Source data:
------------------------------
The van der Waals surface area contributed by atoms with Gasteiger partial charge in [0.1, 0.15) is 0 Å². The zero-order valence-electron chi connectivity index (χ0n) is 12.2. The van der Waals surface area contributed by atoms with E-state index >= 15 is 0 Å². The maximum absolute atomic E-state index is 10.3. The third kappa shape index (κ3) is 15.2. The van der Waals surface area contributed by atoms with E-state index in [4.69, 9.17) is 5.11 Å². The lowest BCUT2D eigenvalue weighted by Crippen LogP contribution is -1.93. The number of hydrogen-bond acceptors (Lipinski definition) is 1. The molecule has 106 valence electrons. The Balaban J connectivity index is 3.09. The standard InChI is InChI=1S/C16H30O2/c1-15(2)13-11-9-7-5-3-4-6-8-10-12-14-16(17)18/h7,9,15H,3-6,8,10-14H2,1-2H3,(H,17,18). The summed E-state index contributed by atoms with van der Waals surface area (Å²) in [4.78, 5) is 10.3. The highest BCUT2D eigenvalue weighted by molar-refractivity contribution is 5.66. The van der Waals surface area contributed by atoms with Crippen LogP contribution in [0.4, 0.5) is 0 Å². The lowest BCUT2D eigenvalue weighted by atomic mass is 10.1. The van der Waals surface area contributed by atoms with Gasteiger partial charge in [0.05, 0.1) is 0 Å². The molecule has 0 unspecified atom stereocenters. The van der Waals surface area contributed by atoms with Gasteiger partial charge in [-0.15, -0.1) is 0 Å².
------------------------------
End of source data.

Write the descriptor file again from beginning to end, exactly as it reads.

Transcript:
The van der Waals surface area contributed by atoms with Gasteiger partial charge in [0.1, 0.15) is 0 Å². The zero-order valence-electron chi connectivity index (χ0n) is 12.2. The van der Waals surface area contributed by atoms with E-state index >= 15 is 0 Å². The maximum absolute atomic E-state index is 10.3. The third kappa shape index (κ3) is 15.2. The van der Waals surface area contributed by atoms with E-state index in [4.69, 9.17) is 5.11 Å². The lowest BCUT2D eigenvalue weighted by Crippen LogP contribution is -1.93. The number of hydrogen-bond acceptors (Lipinski definition) is 1. The molecule has 106 valence electrons. The Balaban J connectivity index is 3.09. The standard InChI is InChI=1S/C16H30O2/c1-15(2)13-11-9-7-5-3-4-6-8-10-12-14-16(17)18/h7,9,15H,3-6,8,10-14H2,1-2H3,(H,17,18). The summed E-state index contributed by atoms with van der Waals surface area (Å²) in [4.78, 5) is 10.3. The highest BCUT2D eigenvalue weighted by molar-refractivity contribution is 5.66. The van der Waals surface area contributed by atoms with Crippen LogP contribution in [0.4, 0.5) is 0 Å². The lowest BCUT2D eigenvalue weighted by atomic mass is 10.1. The van der Waals surface area contributed by atoms with Gasteiger partial charge in [0.05, 0.1) is 0 Å². The molecule has 0 unspecified atom stereocenters. The van der Waals surface area contributed by atoms with Gasteiger partial charge in [-0.15, -0.1) is 0 Å².